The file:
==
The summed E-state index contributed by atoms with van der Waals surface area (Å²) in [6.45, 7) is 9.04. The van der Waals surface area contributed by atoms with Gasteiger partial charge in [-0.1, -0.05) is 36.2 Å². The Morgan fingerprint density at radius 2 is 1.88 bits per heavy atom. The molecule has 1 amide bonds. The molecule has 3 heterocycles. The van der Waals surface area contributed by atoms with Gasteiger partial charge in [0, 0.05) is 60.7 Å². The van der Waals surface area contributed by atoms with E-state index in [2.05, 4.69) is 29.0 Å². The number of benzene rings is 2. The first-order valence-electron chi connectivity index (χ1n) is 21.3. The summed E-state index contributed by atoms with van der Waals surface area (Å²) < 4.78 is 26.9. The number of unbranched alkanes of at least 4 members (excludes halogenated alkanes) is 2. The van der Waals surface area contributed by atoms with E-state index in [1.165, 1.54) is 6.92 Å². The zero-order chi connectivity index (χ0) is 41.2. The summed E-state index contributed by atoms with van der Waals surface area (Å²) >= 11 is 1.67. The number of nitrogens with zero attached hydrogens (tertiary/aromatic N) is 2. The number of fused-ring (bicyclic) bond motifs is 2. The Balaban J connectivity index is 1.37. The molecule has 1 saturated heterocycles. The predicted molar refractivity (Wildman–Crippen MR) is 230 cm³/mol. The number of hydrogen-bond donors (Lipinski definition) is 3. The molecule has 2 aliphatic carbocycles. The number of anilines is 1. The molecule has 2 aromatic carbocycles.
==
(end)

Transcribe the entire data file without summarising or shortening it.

The summed E-state index contributed by atoms with van der Waals surface area (Å²) in [6.45, 7) is 9.04. The van der Waals surface area contributed by atoms with Gasteiger partial charge in [-0.1, -0.05) is 36.2 Å². The Morgan fingerprint density at radius 2 is 1.88 bits per heavy atom. The molecule has 1 amide bonds. The molecule has 3 heterocycles. The van der Waals surface area contributed by atoms with Gasteiger partial charge in [0, 0.05) is 60.7 Å². The van der Waals surface area contributed by atoms with E-state index in [2.05, 4.69) is 29.0 Å². The number of benzene rings is 2. The first-order valence-electron chi connectivity index (χ1n) is 21.3. The summed E-state index contributed by atoms with van der Waals surface area (Å²) < 4.78 is 26.9. The number of unbranched alkanes of at least 4 members (excludes halogenated alkanes) is 2. The van der Waals surface area contributed by atoms with E-state index in [1.165, 1.54) is 6.92 Å². The zero-order chi connectivity index (χ0) is 41.2. The summed E-state index contributed by atoms with van der Waals surface area (Å²) >= 11 is 1.67. The number of nitrogens with zero attached hydrogens (tertiary/aromatic N) is 2. The number of fused-ring (bicyclic) bond motifs is 2. The Balaban J connectivity index is 1.37. The molecule has 1 saturated heterocycles. The predicted molar refractivity (Wildman–Crippen MR) is 230 cm³/mol. The number of hydrogen-bond donors (Lipinski definition) is 3. The molecule has 2 aliphatic carbocycles. The number of anilines is 1. The molecule has 2 aromatic carbocycles.